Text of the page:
"Critteraid, myself and Lilo all want to say thank you to all of the animal lovers in this community. As without you, we wouldn't be able to give a dog like Lilo the care that she deserves."

To donate or fill out an application, head to Critteraid.org


Penticton's Teas & Weaves store up for sale after 17 years of business

Beloved tea shop for sale

“I kind of had said to my husband, ‘I'd love to have a store and see where it goes’ and it's been more than what I had hoped and expected.”

After 17 years of business in downtown Penticton, the owners of Teas & Weaves have put it up for sale for $119,000.

Claire Keys and Fritz Hollenback, co-owners of the shop, have officially listed their business, offering it up as a turnkey operation with in-store training available. The store is also set for a three-year lease.

Keys said she had always wanted to run a shop and many years ago she and her husband made the jump for it.

“He was more rugs and I was sort of into the tea and we sort of combined the two having travelled in different parts of the world,” she said. “Tea and rugs go hand in hand.”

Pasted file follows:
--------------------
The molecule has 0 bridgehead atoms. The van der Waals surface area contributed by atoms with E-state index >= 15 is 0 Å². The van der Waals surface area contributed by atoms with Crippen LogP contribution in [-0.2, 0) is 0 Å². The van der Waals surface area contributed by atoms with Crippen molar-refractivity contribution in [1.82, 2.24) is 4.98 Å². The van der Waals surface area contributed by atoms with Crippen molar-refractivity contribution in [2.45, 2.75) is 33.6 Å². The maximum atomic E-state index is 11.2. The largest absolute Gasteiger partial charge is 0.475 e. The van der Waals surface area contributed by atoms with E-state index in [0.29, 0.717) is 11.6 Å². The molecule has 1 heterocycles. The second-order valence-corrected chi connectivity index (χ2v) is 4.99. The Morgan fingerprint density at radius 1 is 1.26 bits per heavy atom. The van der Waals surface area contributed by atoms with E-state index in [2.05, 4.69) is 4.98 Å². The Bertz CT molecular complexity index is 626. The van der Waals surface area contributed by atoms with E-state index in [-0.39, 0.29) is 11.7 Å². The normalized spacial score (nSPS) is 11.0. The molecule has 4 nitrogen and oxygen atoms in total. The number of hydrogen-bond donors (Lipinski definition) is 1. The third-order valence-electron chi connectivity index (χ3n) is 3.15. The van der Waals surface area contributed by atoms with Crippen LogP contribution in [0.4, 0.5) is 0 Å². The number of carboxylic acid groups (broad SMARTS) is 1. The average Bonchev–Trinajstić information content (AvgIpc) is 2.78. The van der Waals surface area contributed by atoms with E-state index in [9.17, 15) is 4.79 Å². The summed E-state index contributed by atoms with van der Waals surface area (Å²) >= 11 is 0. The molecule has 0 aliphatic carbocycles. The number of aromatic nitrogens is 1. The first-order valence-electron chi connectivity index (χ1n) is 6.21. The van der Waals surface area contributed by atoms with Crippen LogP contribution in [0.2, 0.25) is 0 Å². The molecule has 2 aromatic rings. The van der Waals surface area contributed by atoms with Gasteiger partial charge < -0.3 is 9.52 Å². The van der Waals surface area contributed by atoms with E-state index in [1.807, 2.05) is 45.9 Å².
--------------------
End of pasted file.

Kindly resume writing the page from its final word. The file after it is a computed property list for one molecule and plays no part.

“We've had an amazing journey with it, both of us have been to many places and tea gardens. We are just at a point in our lives where we're saying I want to retire.”

The shop, located at 265 Main Street, originally started on Nanaimo Avenue for the first five years.

“It was amazing. It was a struggle, as always businesses are in the first three to five years….When we first started, everyone says, 'Oh [selling] tea for little old grannies and whatnot.' But I mean, I have over 150 teas, there's a vast world out there and I'm blown away by how many young people are into the teas now. And all the questions they ask. So they're really well informed."

When Keys' lease was coming to an end on Nanaimo, she found her place on Main Street.

“Then it just went to the next level. So it just kind of took off from there and started gaining momentum.”

When they first started, Keys said the shop was simply teas and rugs. As the business expanded, they started building on the merchandise and featuring different items, like Turkish glassware, Canadian mukluks and Australian hats.